“Let me embrace thee, sour adversity, for wise men say it is the wisest course.” These words, said to have been penned by William Shakespeare, could have been written to the many disappointed supporters of State Senator Patrick Colbeck, I being one of them. We are all suffering the slings and arrows of outrageous fortune, when on the eve of August 7, 2018 we found that Senator Colbeck has come in third in a four-way race to become the Republican candidate for the November general election race to become the next Governor of the glorious State of Michigan.
Alas, and it is true, so many of Senator Colbeck’s volunteers worked so hard to get the word out that he indeed was the most qualified man of the people, with bright original ideas on how to address the many problems facing our state and, in fact, our nation. Wise, gifted, Godly, thoughtful, articulate, handsome, who could have asked for more – to be or not to be – that is a question?
Ah, but in the stead the winner is, Bill Schuette, a man who himself could easily be a convincing character from a Shakespearean play. Maybe like Julius Caesar, who if he were to become King would possibly mean the end of Rome’s republican form of government or Macbeth, the tyrannical ruler of Scotland who sought political power for power’s sake. “Too cruel, anywhere. Dear Duff, I prithee, contradict myself, and say it isn’t so,” as said by Banquo in Act 2, Scene 3 of MacBeth, when confronted with the fact that their royal master was gone.
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Ok, that was fun for a moment, but let’s end the similarity right here, because at this point, our choices are limited to two, and we have “to be” for one of them. Bill Schuette is not Julius Caesar, nor is he MacBeth. Much to my chagrin, he was President’s Trump chosen heir apparent to the throne of Michigan, and as much as we have protesteth, the end of this play must be success not failure.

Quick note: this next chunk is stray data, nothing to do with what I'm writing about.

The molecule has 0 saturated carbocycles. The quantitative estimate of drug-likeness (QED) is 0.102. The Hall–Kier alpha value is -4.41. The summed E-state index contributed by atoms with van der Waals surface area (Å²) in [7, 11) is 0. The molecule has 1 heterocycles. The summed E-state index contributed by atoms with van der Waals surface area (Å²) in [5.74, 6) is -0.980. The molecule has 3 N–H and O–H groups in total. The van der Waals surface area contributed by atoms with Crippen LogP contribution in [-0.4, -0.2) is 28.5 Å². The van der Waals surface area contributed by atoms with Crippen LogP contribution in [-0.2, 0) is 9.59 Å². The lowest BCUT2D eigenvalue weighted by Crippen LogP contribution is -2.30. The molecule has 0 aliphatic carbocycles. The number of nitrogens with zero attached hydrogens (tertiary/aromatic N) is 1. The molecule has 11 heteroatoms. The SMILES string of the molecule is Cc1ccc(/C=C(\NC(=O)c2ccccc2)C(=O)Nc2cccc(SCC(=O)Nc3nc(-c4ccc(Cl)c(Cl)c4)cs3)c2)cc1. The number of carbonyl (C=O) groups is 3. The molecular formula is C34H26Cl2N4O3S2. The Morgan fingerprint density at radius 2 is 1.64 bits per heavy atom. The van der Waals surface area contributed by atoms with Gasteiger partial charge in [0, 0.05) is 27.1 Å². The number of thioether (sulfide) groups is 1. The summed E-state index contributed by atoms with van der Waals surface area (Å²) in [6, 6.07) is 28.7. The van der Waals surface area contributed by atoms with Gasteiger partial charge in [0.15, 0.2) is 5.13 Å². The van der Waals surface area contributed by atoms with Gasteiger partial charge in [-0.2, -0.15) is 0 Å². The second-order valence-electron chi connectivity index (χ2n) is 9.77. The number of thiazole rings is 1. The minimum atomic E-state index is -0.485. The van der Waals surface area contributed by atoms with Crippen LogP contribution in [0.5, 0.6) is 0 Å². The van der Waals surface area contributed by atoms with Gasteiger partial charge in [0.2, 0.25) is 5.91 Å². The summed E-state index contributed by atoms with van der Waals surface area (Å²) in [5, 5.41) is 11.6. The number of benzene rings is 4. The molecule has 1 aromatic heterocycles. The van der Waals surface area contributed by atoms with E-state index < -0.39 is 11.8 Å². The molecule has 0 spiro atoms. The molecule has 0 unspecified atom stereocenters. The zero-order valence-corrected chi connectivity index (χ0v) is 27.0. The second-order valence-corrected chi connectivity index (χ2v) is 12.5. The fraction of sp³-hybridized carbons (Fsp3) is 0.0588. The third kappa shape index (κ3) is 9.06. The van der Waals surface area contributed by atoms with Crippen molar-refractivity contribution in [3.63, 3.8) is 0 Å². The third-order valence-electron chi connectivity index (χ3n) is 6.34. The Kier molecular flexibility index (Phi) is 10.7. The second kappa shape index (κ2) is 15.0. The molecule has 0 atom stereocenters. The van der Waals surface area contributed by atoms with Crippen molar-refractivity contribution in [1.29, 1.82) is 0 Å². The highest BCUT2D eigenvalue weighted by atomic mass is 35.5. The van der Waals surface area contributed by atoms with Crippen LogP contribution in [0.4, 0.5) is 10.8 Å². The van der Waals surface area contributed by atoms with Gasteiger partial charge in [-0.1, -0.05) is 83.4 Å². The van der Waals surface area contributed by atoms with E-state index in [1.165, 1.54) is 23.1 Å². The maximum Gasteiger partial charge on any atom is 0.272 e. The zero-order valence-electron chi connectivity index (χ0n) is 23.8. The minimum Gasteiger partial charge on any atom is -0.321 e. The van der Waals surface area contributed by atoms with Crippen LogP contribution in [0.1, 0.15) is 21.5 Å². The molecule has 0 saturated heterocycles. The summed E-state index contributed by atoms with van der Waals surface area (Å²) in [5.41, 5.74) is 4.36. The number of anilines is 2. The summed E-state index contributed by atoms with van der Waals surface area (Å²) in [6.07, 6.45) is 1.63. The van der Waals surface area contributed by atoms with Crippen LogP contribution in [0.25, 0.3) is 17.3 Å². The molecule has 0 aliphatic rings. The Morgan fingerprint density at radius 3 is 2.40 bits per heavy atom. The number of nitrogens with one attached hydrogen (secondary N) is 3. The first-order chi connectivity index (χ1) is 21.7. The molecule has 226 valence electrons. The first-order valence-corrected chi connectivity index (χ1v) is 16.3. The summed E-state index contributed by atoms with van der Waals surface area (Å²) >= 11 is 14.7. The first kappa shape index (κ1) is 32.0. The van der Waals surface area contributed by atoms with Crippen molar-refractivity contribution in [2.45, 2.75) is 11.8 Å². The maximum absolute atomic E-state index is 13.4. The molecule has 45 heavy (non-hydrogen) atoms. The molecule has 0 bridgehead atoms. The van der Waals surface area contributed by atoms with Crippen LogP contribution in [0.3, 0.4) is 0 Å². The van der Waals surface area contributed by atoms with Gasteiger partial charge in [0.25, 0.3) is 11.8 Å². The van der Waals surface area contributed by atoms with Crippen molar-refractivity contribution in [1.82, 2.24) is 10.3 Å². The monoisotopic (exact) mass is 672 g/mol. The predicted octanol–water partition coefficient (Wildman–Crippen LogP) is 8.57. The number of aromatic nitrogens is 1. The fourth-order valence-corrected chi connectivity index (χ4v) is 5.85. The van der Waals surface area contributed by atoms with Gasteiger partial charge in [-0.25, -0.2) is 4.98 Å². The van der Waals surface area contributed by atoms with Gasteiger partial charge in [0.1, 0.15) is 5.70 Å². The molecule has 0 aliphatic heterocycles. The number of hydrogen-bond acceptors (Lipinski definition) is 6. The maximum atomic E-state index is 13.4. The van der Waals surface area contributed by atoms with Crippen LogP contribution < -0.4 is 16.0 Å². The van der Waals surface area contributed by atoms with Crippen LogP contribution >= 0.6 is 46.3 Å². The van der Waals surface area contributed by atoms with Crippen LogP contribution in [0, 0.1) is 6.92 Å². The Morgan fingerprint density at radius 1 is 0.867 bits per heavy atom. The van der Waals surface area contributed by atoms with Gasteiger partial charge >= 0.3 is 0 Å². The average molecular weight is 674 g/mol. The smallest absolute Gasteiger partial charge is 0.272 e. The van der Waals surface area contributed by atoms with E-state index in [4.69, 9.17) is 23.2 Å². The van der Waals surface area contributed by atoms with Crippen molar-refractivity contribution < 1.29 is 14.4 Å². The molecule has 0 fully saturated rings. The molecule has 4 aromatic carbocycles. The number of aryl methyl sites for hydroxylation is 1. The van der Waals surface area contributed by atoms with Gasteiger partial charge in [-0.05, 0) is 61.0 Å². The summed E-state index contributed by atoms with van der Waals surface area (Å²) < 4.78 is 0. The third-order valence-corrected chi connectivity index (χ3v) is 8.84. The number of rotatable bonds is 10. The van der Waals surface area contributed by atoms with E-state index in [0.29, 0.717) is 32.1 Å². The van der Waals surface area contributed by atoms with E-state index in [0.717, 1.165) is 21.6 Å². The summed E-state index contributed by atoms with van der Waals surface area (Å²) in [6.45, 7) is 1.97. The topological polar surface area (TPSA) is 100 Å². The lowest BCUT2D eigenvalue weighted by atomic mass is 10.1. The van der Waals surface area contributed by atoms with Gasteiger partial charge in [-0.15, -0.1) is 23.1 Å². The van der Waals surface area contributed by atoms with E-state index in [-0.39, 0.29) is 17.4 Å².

We must now turn our attention to Mr. Schuette and his opponent, the Democrat candidate, Grethen Whitmer (we can all breath a sign of relief that it will not be Albulrahman Mohamed El-Sayed – a backhanded victory, to be sure).
Many of my libertarian-leaning friends are crying out that the establishment and the special interest crowds have won again, and no matter which of these two general election candidates wins in November, we are once again confronted with the mantra that voting for the lesser of two evils, still give us evil. There certainly is some truth to that sentiment. Both of these general election gubernatorial candidates are, without a doubt, career politicians, which to many of us is a strong indicator, if not of absolute evil, certainly of a love of big government over liberty.
Nonetheless, it also cannot be disputed that when you vote for the lesser of two evils, you do indeed leave “less evil” for our children to contend with in this earthly journey that they have inherited from us. So how do we determine just who is the lesser evil (if in fact you are of that mindset)?
If you examine both of these establishment candidates issues page on their websites, you will see that they are advertising that they are “the one” who can fix the roads (Ms. Whitmer insists on being a potty mouth when she talks about “the roads” – I wonder how that corresponds to her pledge to “Improving Education and Skills Training” – I thought using swear words was an indicator of a lower IQ or a lesser education). I guess we have to ask Grethen that question somewhere along the campaign trail.
Both candidates claim that they will “fix the roads,” “combat or end the opiod crisis,” focus on “jobs for Michigan,” “hold government accountable,” “protect women’s rights,” “roll back or repeal a previous administrations tax plan” … blah, blah, blah. Guess what, we have heard it all before.
These issues, or variations thereof, are repeated year after year, election after election, and things only seem to get worse, with more regulation, higher taxes, bigger government, to the point that it appears that these problems are similar to the cards stuffed up the card shark’s sleeve, left hidden until they get pulled out again, when they can be used to trick the honest card player into folding their hand, but now is not the time to fold in our hands.
We are, once again, at a crossroad, needing to pick up the pieces, unite with elements of the same basic philosophy, work hard to explain our terms, and get out the vote in our general favor. The only question that remains is, “Will the people aligned with the republican form of government (whom I would identify as the establishment Republican, the conservative, the libertarian, the constitutionalist, and the Christian) be able to win over the progressive, the socialist, the communist, the Democrat?” In the final analysis, that is the true nature of the political battle we face – it always has been, and it always will be. I don’t think that is a line from Shakespeare, but it probably should be one.
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